What did you do wrong? Were you swerving? Speeding? Do I smell like alcohol?

A million thoughts flood through your head.

As your car pulls to a halt on the side of the road, you can feel the sweat on the palms of your hands as you grip the steering wheel tighter. The cop gets out of his car and after what seems like an eternity, approaches your car window.

Two loud thuds on your car’s glass as the cop signals for you to roll down your window.

You have never been pulled over before…

Not to mention, you are not sure if you over the legal drinking limit. You
definitely cannot lose your driving privileges…

What do you do...?

If you have ever driven with any alcohol in your system, there is always that fear in the back of your head for getting pulled over by a police officer and convicted of driving under the influence (DUI) charge. Putting yourself plus others in danger, losing your license, paying to attend DUI classes, potentially serving community service, increasing insurance costs and hiring an attorney....is a headache of a scenario.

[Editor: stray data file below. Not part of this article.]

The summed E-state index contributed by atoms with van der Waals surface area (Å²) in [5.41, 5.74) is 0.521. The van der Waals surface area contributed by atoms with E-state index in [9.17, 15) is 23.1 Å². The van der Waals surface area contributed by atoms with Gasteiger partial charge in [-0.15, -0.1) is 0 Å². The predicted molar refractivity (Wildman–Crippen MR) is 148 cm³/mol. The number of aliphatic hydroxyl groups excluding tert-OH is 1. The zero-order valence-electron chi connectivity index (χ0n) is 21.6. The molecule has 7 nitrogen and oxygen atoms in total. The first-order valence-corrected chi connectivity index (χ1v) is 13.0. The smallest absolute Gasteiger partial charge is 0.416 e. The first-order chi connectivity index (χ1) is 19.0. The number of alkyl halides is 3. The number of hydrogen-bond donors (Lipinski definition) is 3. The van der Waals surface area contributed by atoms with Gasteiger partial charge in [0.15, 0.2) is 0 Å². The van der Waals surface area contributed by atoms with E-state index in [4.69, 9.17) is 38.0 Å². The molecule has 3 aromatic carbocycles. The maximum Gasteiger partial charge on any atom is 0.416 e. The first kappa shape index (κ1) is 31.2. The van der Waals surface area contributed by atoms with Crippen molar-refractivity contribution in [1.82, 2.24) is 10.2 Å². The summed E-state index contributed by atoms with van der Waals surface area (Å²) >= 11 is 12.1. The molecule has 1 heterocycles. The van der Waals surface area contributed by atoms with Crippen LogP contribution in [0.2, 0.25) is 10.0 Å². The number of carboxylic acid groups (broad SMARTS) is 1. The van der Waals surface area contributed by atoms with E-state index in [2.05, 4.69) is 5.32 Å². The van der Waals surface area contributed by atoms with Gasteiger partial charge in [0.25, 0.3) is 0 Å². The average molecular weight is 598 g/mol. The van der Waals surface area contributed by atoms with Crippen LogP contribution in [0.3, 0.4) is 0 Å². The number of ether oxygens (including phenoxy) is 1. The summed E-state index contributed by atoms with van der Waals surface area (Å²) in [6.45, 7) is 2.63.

The only surefire way to avoid a DUI is to drive with
absolutely no alcohol in your system. However, if you are pulled over and you have been drinking, here are some tips presented by a DUI attorney in Houston to help you avoid being convicted of a DUI or to lessen the penalty.

DUI Tips Checklist

Again, getting convicted of a DUI us a stressful situation so if you are planning on drinking, ride with a designated driver or use a rideshare application. The low cost of the rideshare far underweights the high price of dealing with a DUI. If you do drive and you have had a couple of drinks, here are some tips to lessen or avoid a DUI.